¶ 6. Because the standards of review for the denial of a directed verdict and a judgment notwithstanding the verdict are the same, we will group the appellant's first two arguments for discussion purposes. Wetz v. State, 503 So.2d 803, 808 (Miss.1987). See also Steele v. Inn of Vicksburg, Inc., 697 So.2d 373, 376 (Miss.1997); American Fire Protection, Inc. v. Lewis, 653 So.2d 1387, 1390 (Miss.1995); Sperry-New Holland v. Prestage, 617 So.2d 248, 252 (Miss.1993). Under this standard, “the prosecution must be given the benefit of all favorable inferences that may be reasonably drawn from the evidence.” Id. (citations omitted). “We may reverse only where, with respect to one or more of the elements of the offense charged, the evidence so considered is such that reasonable and fair-minded jurors could only find the accused not guilty.” Harveston v. State, 493 So.2d 365, 370 (Miss.1986). This assignment of error challenging the sufficiency of the evidence should be sustained “[i]f the facts and inferences so considered point in favor of the defendant with sufficient force that reasonable men could not have found beyond a reasonable doubt that the defendant was guilty.” Burge v. State, 472 So.2d 392, 396 (Miss.1985).
¶ 7. Savage contends that the trial court erred in not directing a verdict in his favor and in denying his motion for judgment notwithstanding the verdict. Despite the presence of his fingerprints on the screen and an eyewitness description of his attire, Savage argues that the State failed to provide sufficient evidence to connect him to the crime scene. Savage claims that this evidence was insufficient to sustain a guilty verdict on the attempted burglary charge. In applying the standard to the case at bar, we find substantial evidence in the record to support the jury verdict and the evidence is of such quality and weight that affirmance of the verdict is required.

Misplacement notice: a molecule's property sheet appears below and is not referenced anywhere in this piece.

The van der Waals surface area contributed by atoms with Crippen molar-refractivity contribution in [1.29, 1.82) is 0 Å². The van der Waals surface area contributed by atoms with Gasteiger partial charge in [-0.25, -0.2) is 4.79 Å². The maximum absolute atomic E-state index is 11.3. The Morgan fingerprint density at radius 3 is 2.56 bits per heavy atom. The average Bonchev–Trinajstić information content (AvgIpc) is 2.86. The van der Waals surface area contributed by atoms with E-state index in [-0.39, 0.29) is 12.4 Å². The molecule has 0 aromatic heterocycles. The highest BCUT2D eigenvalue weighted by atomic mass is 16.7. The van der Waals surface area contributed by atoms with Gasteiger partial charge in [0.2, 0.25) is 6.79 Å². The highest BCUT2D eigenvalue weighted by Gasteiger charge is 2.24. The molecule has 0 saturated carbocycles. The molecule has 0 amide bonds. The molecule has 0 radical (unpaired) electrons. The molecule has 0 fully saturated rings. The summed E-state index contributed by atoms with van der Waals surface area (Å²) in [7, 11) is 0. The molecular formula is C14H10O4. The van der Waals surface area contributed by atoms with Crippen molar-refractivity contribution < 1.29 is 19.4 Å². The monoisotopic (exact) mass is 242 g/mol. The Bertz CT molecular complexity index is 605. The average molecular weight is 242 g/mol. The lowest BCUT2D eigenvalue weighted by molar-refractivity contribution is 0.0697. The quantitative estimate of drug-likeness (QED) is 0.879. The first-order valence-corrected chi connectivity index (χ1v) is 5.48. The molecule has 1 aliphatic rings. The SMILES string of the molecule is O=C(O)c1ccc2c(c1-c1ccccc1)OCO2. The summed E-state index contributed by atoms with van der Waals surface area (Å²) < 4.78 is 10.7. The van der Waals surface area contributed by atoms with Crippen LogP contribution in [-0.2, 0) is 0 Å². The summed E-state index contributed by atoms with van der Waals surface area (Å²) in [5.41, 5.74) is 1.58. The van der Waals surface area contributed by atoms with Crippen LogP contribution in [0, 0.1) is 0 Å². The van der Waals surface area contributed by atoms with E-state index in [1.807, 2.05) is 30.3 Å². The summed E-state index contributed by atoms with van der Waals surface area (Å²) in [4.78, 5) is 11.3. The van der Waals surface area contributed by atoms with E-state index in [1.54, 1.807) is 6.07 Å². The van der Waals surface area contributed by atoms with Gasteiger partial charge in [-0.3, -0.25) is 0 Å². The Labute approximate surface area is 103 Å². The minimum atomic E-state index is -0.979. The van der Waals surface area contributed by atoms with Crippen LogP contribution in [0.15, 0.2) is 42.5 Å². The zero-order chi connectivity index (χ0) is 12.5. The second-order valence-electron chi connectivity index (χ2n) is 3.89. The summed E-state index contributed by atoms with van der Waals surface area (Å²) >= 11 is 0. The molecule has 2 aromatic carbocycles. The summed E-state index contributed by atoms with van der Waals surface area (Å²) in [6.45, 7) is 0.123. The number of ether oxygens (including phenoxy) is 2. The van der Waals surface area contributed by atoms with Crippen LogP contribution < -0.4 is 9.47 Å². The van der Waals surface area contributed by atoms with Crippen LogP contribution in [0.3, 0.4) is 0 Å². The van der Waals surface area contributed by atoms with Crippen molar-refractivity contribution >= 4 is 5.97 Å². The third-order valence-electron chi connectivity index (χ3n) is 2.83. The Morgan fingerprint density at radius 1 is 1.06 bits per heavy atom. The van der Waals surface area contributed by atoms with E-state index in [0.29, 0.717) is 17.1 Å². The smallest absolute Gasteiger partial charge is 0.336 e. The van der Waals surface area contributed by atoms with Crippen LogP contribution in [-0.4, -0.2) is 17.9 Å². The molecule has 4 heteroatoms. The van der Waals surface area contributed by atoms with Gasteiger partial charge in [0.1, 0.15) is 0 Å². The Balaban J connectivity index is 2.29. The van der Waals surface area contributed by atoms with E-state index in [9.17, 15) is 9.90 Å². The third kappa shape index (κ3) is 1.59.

¶ 8. Alternatively, Savage argues that the trial court erred in denying his motion for a new trial because the verdict was against the overwhelming weight of the evidence. The grant or denial of a new trial is within the sound discretion of the trial judge. Crenshaw v. State, 520 So.2d 131, 135 (Miss.1988). The Supreme Court will reverse the lower court's denial of a motion for new trial only if, by denying, the court abused its discretion. Id. (citations omitted). See Shields v. Easterling, 676 So.2d 293, 298 (Miss.1996) (quoting Bobby Kitchens, Inc. v. Mississippi Ins. Guar. Ass'n., 560 So.2d 129, 132 (Miss.1989) (stating that a new trial may be granted when, for instance, the verdict is against the overwhelming weight of the evidence, when the jury has been confused by faulty instructions, or when the jury verdict is a result of passion, bias or prejudice)). See Esparaza v. State, 595 So.2d 418, 426 (Miss.1992); Morgan v. State, 703 So.2d 832, 840 (Miss.1997). Absent an abuse of discretion, this court is “without power to disturb such a determination.” Muse, 559 So.2d at 1034. In the present case, we cannot conclude that the weight of the evidence is so against the verdict that an unconscionable injustice will occur absent a new trial. McClain v. State, 625 So.2d 774, 781 (Miss.1993). This assignment of error is without merit.